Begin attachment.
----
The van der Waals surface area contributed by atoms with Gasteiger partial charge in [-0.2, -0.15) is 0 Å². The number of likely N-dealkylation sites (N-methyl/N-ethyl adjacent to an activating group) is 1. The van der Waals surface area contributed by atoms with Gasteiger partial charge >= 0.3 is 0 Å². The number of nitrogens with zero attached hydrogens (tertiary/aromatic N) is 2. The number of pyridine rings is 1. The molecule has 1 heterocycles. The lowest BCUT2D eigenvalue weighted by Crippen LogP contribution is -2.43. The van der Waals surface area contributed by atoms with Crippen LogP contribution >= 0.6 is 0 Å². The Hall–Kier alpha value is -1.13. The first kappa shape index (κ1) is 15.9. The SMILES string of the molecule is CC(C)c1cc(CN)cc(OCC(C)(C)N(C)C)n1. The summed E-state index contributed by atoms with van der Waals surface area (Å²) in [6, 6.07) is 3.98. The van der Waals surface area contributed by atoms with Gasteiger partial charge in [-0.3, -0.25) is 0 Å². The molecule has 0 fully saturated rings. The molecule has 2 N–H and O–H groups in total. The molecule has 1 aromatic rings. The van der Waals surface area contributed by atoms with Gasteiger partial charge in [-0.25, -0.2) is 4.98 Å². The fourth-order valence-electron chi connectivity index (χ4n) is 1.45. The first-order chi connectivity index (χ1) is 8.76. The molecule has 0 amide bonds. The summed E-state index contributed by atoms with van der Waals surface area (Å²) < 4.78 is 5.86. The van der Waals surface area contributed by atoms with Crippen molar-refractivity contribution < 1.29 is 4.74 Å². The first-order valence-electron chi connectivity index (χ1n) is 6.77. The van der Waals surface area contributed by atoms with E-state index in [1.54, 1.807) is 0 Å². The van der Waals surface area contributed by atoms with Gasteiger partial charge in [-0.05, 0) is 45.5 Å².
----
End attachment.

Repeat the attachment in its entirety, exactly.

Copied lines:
The van der Waals surface area contributed by atoms with Gasteiger partial charge in [-0.2, -0.15) is 0 Å². The number of likely N-dealkylation sites (N-methyl/N-ethyl adjacent to an activating group) is 1. The van der Waals surface area contributed by atoms with Gasteiger partial charge >= 0.3 is 0 Å². The number of nitrogens with zero attached hydrogens (tertiary/aromatic N) is 2. The number of pyridine rings is 1. The molecule has 1 heterocycles. The lowest BCUT2D eigenvalue weighted by Crippen LogP contribution is -2.43. The van der Waals surface area contributed by atoms with Crippen LogP contribution >= 0.6 is 0 Å². The Hall–Kier alpha value is -1.13. The first kappa shape index (κ1) is 15.9. The SMILES string of the molecule is CC(C)c1cc(CN)cc(OCC(C)(C)N(C)C)n1. The summed E-state index contributed by atoms with van der Waals surface area (Å²) in [6, 6.07) is 3.98. The van der Waals surface area contributed by atoms with Gasteiger partial charge in [-0.3, -0.25) is 0 Å². The molecule has 0 fully saturated rings. The molecule has 2 N–H and O–H groups in total. The molecule has 1 aromatic rings. The van der Waals surface area contributed by atoms with Gasteiger partial charge in [-0.25, -0.2) is 4.98 Å². The fourth-order valence-electron chi connectivity index (χ4n) is 1.45. The first-order chi connectivity index (χ1) is 8.76. The molecule has 0 amide bonds. The summed E-state index contributed by atoms with van der Waals surface area (Å²) < 4.78 is 5.86. The van der Waals surface area contributed by atoms with Crippen molar-refractivity contribution < 1.29 is 4.74 Å². The first-order valence-electron chi connectivity index (χ1n) is 6.77. The van der Waals surface area contributed by atoms with E-state index in [1.54, 1.807) is 0 Å². The van der Waals surface area contributed by atoms with Gasteiger partial charge in [-0.05, 0) is 45.5 Å².